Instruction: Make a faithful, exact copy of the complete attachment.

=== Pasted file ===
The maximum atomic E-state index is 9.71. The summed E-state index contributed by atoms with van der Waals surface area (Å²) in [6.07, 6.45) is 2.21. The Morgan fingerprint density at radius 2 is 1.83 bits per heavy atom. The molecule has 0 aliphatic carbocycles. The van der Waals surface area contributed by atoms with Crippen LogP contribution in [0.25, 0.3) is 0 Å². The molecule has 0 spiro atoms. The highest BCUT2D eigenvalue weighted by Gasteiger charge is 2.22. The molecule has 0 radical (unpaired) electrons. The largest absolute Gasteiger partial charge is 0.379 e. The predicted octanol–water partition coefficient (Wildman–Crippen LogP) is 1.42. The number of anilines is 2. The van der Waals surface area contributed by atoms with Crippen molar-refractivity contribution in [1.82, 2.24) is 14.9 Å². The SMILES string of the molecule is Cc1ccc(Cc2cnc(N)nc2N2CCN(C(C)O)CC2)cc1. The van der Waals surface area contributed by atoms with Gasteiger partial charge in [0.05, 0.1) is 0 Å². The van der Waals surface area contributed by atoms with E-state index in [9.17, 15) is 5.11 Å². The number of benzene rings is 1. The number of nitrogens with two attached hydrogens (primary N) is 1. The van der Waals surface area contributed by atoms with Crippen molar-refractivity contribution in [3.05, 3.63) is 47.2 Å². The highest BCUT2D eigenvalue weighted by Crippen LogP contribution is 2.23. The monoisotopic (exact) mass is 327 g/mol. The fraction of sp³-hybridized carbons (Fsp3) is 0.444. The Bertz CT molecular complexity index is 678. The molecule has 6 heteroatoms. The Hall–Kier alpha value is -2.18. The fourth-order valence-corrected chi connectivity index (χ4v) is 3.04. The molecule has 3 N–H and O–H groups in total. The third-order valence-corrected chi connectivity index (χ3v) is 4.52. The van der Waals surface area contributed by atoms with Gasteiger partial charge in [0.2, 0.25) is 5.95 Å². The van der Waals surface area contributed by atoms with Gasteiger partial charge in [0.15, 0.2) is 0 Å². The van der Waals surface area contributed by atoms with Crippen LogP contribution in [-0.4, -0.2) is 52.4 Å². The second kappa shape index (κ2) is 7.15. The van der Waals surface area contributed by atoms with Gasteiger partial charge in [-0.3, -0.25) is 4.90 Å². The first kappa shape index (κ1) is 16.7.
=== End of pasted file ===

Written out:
The maximum atomic E-state index is 9.71. The summed E-state index contributed by atoms with van der Waals surface area (Å²) in [6.07, 6.45) is 2.21. The Morgan fingerprint density at radius 2 is 1.83 bits per heavy atom. The molecule has 0 aliphatic carbocycles. The van der Waals surface area contributed by atoms with Crippen LogP contribution in [0.25, 0.3) is 0 Å². The molecule has 0 spiro atoms. The highest BCUT2D eigenvalue weighted by Gasteiger charge is 2.22. The molecule has 0 radical (unpaired) electrons. The largest absolute Gasteiger partial charge is 0.379 e. The predicted octanol–water partition coefficient (Wildman–Crippen LogP) is 1.42. The number of anilines is 2. The van der Waals surface area contributed by atoms with Crippen molar-refractivity contribution in [1.82, 2.24) is 14.9 Å². The SMILES string of the molecule is Cc1ccc(Cc2cnc(N)nc2N2CCN(C(C)O)CC2)cc1. The van der Waals surface area contributed by atoms with Gasteiger partial charge in [0.05, 0.1) is 0 Å². The van der Waals surface area contributed by atoms with E-state index in [9.17, 15) is 5.11 Å². The number of benzene rings is 1. The number of nitrogens with two attached hydrogens (primary N) is 1. The van der Waals surface area contributed by atoms with Crippen molar-refractivity contribution in [3.05, 3.63) is 47.2 Å². The highest BCUT2D eigenvalue weighted by Crippen LogP contribution is 2.23. The monoisotopic (exact) mass is 327 g/mol. The fraction of sp³-hybridized carbons (Fsp3) is 0.444. The Bertz CT molecular complexity index is 678. The molecule has 6 heteroatoms. The Hall–Kier alpha value is -2.18. The fourth-order valence-corrected chi connectivity index (χ4v) is 3.04. The molecule has 3 N–H and O–H groups in total. The third-order valence-corrected chi connectivity index (χ3v) is 4.52. The van der Waals surface area contributed by atoms with Gasteiger partial charge in [0.2, 0.25) is 5.95 Å². The van der Waals surface area contributed by atoms with Gasteiger partial charge in [0.15, 0.2) is 0 Å². The van der Waals surface area contributed by atoms with Crippen LogP contribution in [-0.4, -0.2) is 52.4 Å². The second kappa shape index (κ2) is 7.15. The van der Waals surface area contributed by atoms with Gasteiger partial charge in [-0.3, -0.25) is 4.90 Å². The first kappa shape index (κ1) is 16.7.